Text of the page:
Do you obsessively check yourself in a mirror more than 40 times a day? Are there features that you feel are “never right” and cause you distress? Do such perceived “flaws” interfere with your life or lead you to avoid social situations? I recently took a Body Dysmorphic Disorder test and my answers to all of these were yes. And based on the score system, it is highly likely that I do have BDD and need some form of treatment.
Body dysmorphia can come in countless shapes and forms—it can look like someone who is severely underweight or overweight, someone who yoyos through extreme diets or eating disorders, or someone who looks perfectly healthy and happy, oftentimes a confident facade to mask their insecurities. “Body dysmorphic disorder is becoming more common—many with mild symptoms that they either ignore or don’t want to admit to, and go on living their lives with a secret disorder. They obsess over what they perceive as flaws, suffer some level of emotional distress trying to deal with or deny it, and this in turn affects the quality of life, be it isolating themselves from social gatherings, being constantly distracted at work, or worse, taking out their frustrations and sensitivities on their loved ones”, explains resilience coach and psychological counsellor, Rany Moran.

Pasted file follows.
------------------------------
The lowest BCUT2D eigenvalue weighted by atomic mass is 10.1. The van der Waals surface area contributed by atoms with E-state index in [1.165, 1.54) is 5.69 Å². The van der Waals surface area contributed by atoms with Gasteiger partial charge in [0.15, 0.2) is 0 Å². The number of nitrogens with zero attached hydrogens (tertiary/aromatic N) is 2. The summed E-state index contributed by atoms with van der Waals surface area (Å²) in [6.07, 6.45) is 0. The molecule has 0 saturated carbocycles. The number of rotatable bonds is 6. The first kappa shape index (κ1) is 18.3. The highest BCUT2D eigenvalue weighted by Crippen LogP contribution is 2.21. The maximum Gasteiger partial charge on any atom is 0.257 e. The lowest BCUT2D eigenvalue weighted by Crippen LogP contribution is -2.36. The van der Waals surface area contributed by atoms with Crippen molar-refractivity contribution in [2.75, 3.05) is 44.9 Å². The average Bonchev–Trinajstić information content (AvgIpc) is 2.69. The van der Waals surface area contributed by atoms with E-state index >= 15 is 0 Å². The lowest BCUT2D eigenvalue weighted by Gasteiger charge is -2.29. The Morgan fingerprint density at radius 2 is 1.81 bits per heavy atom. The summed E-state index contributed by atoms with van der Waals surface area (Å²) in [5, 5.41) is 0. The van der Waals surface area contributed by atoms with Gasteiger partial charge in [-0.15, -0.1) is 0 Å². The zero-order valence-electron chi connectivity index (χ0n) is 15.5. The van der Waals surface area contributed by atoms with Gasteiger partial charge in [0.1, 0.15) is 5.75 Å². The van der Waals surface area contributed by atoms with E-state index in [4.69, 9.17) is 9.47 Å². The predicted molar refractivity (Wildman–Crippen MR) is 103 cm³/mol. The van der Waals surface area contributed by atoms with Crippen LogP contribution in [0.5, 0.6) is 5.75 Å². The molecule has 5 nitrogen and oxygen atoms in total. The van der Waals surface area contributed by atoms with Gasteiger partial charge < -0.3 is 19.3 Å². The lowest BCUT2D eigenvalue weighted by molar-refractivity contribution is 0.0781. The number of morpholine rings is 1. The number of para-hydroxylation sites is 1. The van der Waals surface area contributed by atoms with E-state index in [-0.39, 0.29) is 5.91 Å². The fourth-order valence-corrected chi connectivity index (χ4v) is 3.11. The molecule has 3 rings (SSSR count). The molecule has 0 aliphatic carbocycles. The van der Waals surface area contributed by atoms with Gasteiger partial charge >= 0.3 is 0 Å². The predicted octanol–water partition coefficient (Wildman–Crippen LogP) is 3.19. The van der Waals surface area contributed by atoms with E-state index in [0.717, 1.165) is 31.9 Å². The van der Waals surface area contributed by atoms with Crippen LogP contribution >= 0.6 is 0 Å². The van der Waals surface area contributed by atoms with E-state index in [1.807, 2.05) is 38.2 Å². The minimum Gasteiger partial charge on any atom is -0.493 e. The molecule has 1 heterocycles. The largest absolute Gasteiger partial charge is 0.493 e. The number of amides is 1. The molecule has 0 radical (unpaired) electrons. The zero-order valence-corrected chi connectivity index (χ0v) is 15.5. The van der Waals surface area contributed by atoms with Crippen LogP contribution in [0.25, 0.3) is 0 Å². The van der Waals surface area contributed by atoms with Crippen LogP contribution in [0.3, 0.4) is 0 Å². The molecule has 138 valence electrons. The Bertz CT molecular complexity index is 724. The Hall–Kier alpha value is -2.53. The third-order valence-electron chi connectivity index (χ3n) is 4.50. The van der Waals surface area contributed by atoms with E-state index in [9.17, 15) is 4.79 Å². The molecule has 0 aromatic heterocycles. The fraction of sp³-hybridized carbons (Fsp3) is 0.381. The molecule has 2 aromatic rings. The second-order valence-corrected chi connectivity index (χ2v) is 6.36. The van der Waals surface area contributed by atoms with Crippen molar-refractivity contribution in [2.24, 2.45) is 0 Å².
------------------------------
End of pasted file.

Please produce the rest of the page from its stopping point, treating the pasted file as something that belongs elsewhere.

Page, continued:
Together with doctor Oliver Sündermann and Moran, we dissect the what, why’s and how’s of this rising and all-too-familiar disorder.
What is BDD and its effects on one’s daily life